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Beer 101: Big changes are brewing

Big changes are brewing in the beer business. Pour yourself a cold one, we'll fill you in on the details.

First of all, it's not just about guzzling any old beer any more. More and more beer drinkers in the U.S. are quaffing expensive, flavorful craft beers sold in local markets.

But if craft beer is small and hyper local, big beer is huge and hyper global.

The largest beer companies have aggressively courted new markets in far-flung countries. Asia, led by China, is drinking more lagers and ales.

And companies with global ambition need size and heft. So, they've been buying each other to the point where almost all the best-known beer brands are owned by just about four companies.

Anheuser-Busch InBev, Heineken, SABMiller and Carlsberg together control 70% of the nearly $150 billion global beer market. Formed of the union of beer brewers around the world, they have led to such a varied portfolio of global beers, it can almost make your head spin.

Anheuser-Busch InBev, the largest of the lot, was formed of the union of Belgian beverage giant InBev and American powerhouse Anheuser-Busch. In its portfolio: Budweiser and Bud Lite, the best-sellers in the United States. It also owns the America's most popular imported beer: Corona and many others.

Apparently, that's not quite enough. There are reports that AB InBev wants to get even bigger and is raising funds to buy SABMiller, the world's third-largest brewer.

SABMiller is best known in the U.S. for Miller Genuine Draft and Miller Lite. SABMiller was formed in 2002 when South African Brewers (or SAB) bought Miller Brewing Company. The London-based beer giant also bought Australia's Fosters a few years ago.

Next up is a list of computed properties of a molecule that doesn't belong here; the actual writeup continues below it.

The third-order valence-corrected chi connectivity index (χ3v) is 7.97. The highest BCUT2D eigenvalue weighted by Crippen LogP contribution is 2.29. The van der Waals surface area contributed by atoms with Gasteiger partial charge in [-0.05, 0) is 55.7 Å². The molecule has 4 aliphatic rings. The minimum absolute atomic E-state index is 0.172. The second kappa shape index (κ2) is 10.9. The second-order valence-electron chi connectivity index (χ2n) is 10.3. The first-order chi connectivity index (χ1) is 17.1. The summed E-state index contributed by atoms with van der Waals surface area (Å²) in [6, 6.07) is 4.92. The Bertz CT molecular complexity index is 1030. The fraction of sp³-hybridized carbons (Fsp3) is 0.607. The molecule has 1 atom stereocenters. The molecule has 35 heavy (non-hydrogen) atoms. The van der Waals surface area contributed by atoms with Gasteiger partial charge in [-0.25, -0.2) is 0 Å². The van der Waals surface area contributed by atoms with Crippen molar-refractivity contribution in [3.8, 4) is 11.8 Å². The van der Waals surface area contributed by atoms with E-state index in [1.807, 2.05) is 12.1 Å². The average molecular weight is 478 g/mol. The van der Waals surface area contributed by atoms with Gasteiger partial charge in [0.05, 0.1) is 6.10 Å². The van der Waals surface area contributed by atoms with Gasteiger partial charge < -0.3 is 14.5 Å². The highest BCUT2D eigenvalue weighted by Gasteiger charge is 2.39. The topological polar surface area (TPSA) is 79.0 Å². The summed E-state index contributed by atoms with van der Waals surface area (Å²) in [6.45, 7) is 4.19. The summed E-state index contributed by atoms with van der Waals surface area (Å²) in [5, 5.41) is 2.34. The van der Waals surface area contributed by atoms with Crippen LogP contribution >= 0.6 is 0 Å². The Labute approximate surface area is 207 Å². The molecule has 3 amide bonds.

Not wanting to be perceived like it was being left behind, SABMiller recently made an offer to buy Heineken, the world's second largest beer maker.

Heineken, best known for its namesake brand, rejected the offer. The Dutch brewer owns hundreds of premium, regional and specialty beers in Europe.

And like the other beer giants, Heineken too has been expanding in Asia. In 2012, Heineken bought Asia Pacific Breweries, maker of Tiger beer and Indonesia's Bintang, for $4.6 billion. It has also been buying breweries across Africa and South America.

But the most popular beer in the world is one that many in the western hemisphere have probably never even heard of. Snow is the most consumed beer in the world and is sold in China. The lager is made by China Resources Enterprise and SABMiller. The Chinese knocked back 10.3 billion liters of Snow last year.

China surpassed the United States in 2010 to become the biggest beer market in the world, in terms of total volume, according to market researcher IBISWorld.

SABMiller also owns a majority stake in a joint venture with Molson Coors, which is itself a collaboration between Canadian and American companies. That joint venture, called MillerCoors, sells well-known beers Coors Lite, Keystone and Blue Moon, among others.

As the big beer companies are busy getting bigger, it's the little guys that are getting all the attention in the neighborhood pubs.

Craft beer makers, often referred to as microbreweries, make small quantities of beer in multiple flavors and colors and typically only sell in their local market.

Sales of craft beer rose more than 17% last year, even as overall beer sales declined, according to the Brewers Association, which represents small brewers.

Samuel Adams, brewed by Boston Beer, is the top-selling craft beer brand in America. But most craft beers are by definition small, and produced and sold locally.
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